In this eleventh entry in Baxt's movie-themed murder series, William Powell and Myrna Loy slide easily from their onscreen romps as Nick and Nora Charles to "real life" detection. Claire Young, Hollywood's madam to the stars, has been diagnosed with inoperable cancer. To collect a sizable nest egg for her young son, she leaks to the gossip columnists that she's kept a list of her notable clients and that she may have to write her memoirs to earn some money. Claire's risky game of not-so-subtle blackmail leads directly to the murder of her two closest friends. Nick and Nora (excuse me, Bill and Myrna) invite themselves into the case on the strength of their celluloid crime-fighting experience and Myrna's impeccable intuition. Baxt's caricature of the notoriously histrionic Louis B. Mayer will amuse all movie buffs, and his acid-tipped takes on Gable and Chaplin will have their ghosts looking for libel lawyers. This is an utterly unbelievable but thoroughly entertaining romp through a Hollywood that never really existed, except perhaps in its own mind. (Copyright� 1996, American Library Association. All rights reserved).

Order The William Powell and Myrna Loy Murder Case HERE.

The Black Mask Murders, William F. Nolan, St.Martins, 1994.

Dashiell Hammett was a real-life detective as well as the author of several classic detective novels, including The Maltese Falcon. Now he's also a fictional character, the narrator of this series debut that also features two of Hammett's fellow contributors to Black Mask magazine, Erle Stanley Gardner and Raymond Chandler. The real author, William Nolan, is a scholar of Black Mask-era fiction and the author of Hammett: Life at the Edge (1987). Set in Hollywood shortly before the appearance of the Falcon movie, the story finds Hammett asked to deliver a jewel-encrusted ruby to a local mobster. A shootout occurs, and the bad guy gets the icon and the girl for which it was to serve as ransom. Hammett, Gardner, and Chandler work to recover both the jewel and the girl. Nolan mixes as many biographical facts into the narrative as possible, serving up a healthy portion of literary history along with the action. There's gunplay, humor, and just enough realism to humanize Hammett and his cronies. The premise may ultimately wear thin, but for now, it's perfectly good fun for the hard-boiled crowd. (Review Copyright� 1994, American Library Association. All rights reserved. )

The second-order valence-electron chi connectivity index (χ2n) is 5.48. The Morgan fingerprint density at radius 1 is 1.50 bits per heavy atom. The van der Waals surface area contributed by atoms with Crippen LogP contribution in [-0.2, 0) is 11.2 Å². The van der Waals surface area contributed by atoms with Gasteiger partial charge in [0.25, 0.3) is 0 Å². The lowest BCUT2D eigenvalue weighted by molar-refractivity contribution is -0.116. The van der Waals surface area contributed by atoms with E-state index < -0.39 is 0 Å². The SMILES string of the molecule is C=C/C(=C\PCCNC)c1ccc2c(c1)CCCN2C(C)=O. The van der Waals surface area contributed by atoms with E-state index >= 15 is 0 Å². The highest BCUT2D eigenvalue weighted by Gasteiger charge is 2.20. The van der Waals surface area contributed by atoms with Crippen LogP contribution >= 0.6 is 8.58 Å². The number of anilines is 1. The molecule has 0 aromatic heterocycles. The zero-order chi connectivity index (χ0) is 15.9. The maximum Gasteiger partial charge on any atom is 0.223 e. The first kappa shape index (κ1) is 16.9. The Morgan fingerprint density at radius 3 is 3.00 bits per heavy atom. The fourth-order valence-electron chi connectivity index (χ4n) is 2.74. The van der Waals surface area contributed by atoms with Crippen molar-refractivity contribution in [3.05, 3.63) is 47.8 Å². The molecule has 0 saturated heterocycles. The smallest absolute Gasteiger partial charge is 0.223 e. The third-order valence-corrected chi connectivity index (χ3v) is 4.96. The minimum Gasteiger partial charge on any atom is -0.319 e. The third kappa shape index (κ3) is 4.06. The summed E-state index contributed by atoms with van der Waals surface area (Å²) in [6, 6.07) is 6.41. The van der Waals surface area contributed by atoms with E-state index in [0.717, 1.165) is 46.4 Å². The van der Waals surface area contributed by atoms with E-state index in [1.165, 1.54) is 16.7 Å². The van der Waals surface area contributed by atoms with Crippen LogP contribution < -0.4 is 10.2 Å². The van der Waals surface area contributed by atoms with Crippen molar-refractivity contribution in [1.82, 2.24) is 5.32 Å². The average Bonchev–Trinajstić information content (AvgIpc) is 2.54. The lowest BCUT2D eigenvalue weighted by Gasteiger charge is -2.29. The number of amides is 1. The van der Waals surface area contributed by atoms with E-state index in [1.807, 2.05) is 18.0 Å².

You can order this book through Amazon.com by clicking HERE.

The Marble Orchard, William F. Nolan, St. Martins, 1996

The Black Mask boys are back, and that's a cause for celebration. Dashiell Hammett, Raymond Chandler, and Erle Stanley Gardner, introduced as detectives in Nolan's Black Mask Murders (1994), track down the murderer of Chandler's wife's first husband, Julian, who has apparently committed ritual suicide in a Chinese cemetery. Cissy Chandler, not buying the suicide story, puts her husband on the case. Chandler follows Julian's trail to horror-movie actress Carmilla Blastok, who leads the writerly sleuth to a thug named Enright, who may have killed Carmilla's sister. When Chandler gets in over his head, he calls his Black Mask cronies for help. Along the way, Charlie Chaplin, William Randolph Hearst, and Orson Welles also make cameo appearances. Nolan has obviously researched the Hollywood of the 1930s thoroughly; his backgrounds are always convincing, even when you don't believe the foreground for a minute. Entertaining for nostalgia buffs. (Copyright� 1996, American Library Association. All rights reserved) You can order this book through Amazon.com by clicking HERE.

For reviews of Film Books, go to Film Book Reviews.

For reviews of mystery books that evoke the times of the '20s-'40's, or for information on how to purchase them, go to Dated Death.